St. Vincent's Implants Birmingham's First Cordella Heart Failure Monitor


 

Heart failure is the number one cause of hospital admissions for Medicare-age patients in the United States. It directly accounts for 8.5 percent of heart disease deaths, contributes to up to 36 percent of all heart disease deaths, and it is mentioned in one out of eight death certificates. The global economic burden is $108 billion per year and the human costs are immeasurable.

More than half-million Americans will get the bad news this year that their heart is beginning to fail. The course of their disease is likely to be progressive, robbing them of the vitality to do many of the things they enjoy. Medications have been developed to treat the disease, but for maximum effectiveness, there is still the challenge of getting the right drug to the right patient at the right time.

"Patients with heart failure tend to already be on several medications," cardiologist Barry Rayburn, MD said. "The difficulty has been our ability to recognize when those medications need to be adjusted in time to avoid more damage and the need for hospitalization.

"Unfortunately, until recently, changes in pulmonary artery pressure could only be detected during a heart cath procedure. But now, we're testing a new device that allows pulmonary artery pressure to be checked, recorded and transmitted every day. When we see a trend that suggests a fluid overload is building up, we can take action immediately."

Rayburn, who specializes in advanced heart failure, recently implanted Birmingham's first Cordella Heart Failure sensor that monitors pulmonary artery pressure and transmits readings in real time.

"Ascension St. Vincent's was selected to test the Cordella Heart Failure System as part of a large international research study, the Proactive-HF Clinical Trial," Rayburn said. "Dr. Christopher DeGroat and I are the implanting physicians, and Dr. Alain Bouchard is the principal investigator in our Birmingham office.

"When we see pressure changes that suggest a problem, we can act immediately to prevent further damage. Medications or dosages can be changed and combined with other interventions. We hope that by giving us the ability to respond quickly, the heart failure monitor will help us avoid the need for hospitalization and help to slow or prevent progression of the disease."

"In addition to that, because we can see daily changes in pressure, we will get an early indication of which patients are likely to respond well to a particular medication and when we may need to move on to try another option." This allows doctors can make those change sooner, which means the patient won't have to wait until his/her next office visit for improvements in medications.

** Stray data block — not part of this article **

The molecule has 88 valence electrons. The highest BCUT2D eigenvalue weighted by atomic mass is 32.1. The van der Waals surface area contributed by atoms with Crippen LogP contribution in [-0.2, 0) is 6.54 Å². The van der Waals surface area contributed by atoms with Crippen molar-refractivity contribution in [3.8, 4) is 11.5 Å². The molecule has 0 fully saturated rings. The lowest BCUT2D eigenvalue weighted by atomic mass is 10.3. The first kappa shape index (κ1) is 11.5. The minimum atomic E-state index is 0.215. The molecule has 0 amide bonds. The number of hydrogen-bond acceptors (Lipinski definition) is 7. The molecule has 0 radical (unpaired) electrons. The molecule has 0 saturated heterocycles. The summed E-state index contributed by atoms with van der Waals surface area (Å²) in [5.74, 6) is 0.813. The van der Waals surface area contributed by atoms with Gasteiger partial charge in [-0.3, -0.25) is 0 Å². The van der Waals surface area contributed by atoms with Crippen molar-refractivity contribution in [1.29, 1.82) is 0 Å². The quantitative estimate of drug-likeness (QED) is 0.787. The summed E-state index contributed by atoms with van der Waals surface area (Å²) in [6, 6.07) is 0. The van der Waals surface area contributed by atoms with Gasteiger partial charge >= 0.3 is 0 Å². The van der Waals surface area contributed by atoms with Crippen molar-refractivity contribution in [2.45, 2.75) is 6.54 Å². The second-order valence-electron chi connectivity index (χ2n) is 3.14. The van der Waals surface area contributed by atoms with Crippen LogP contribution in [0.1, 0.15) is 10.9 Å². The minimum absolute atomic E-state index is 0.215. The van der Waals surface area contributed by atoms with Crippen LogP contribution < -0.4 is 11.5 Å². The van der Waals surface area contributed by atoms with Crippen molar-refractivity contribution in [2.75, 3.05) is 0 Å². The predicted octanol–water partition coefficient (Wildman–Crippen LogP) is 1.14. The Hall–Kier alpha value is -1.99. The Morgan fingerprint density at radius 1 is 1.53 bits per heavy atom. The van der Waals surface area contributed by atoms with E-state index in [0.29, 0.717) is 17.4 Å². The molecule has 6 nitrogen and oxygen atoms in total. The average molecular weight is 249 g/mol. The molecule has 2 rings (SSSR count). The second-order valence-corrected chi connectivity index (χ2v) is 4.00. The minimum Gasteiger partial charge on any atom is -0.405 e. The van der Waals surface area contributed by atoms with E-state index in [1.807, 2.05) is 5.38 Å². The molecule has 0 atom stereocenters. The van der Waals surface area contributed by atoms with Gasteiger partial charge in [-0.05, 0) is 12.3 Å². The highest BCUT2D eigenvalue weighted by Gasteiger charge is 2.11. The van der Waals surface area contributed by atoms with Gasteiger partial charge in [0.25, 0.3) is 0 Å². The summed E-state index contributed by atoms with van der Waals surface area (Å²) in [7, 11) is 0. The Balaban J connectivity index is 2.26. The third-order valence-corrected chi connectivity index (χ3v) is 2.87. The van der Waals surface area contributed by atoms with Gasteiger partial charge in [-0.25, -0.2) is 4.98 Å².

In this catheter-based procedure, the sensor is implanted using venous access through the leg or neck and positioned just to the right of the sternum.

"The procedure is usually well tolerated, even by patients with more advanced heart failure," Rayburn said.

"Another major advantage is that the sensor doesn't require a battery or internal power. The system includes a hand-held unit about the size of a phone. Patients simply place the unit against the skin to the right of the breast bone. The unit connects with the sensor, records the reading and transmits it directly to the cardiologist's office."

Developed by Endotronix, the Cordella Heart Failure System is undergoing what is expected to be final clinical testing before data is submitted for approval. Local investigators are hoping to complete recruitment of participants by the end of the year.

"We are primarily looking for participants who might be at risk of hospitalization to treat heart failure. One of the best predictors of that risk is a previous hospital admission for the condition," Rayburn said.

If you have a patient who might be a good candidate for the trial and you are interested in learning more about it, you can talk with any of the three investigators at the Cardiology Specialists of Birmingham office on the campus of Ascension St. Vincent's in Birmingham at 205 939-7100.

Following submission of final data and FDA approval, keeping heart failure patients healthier longer should soon becomes simpler for physicians and their patients everywhere.

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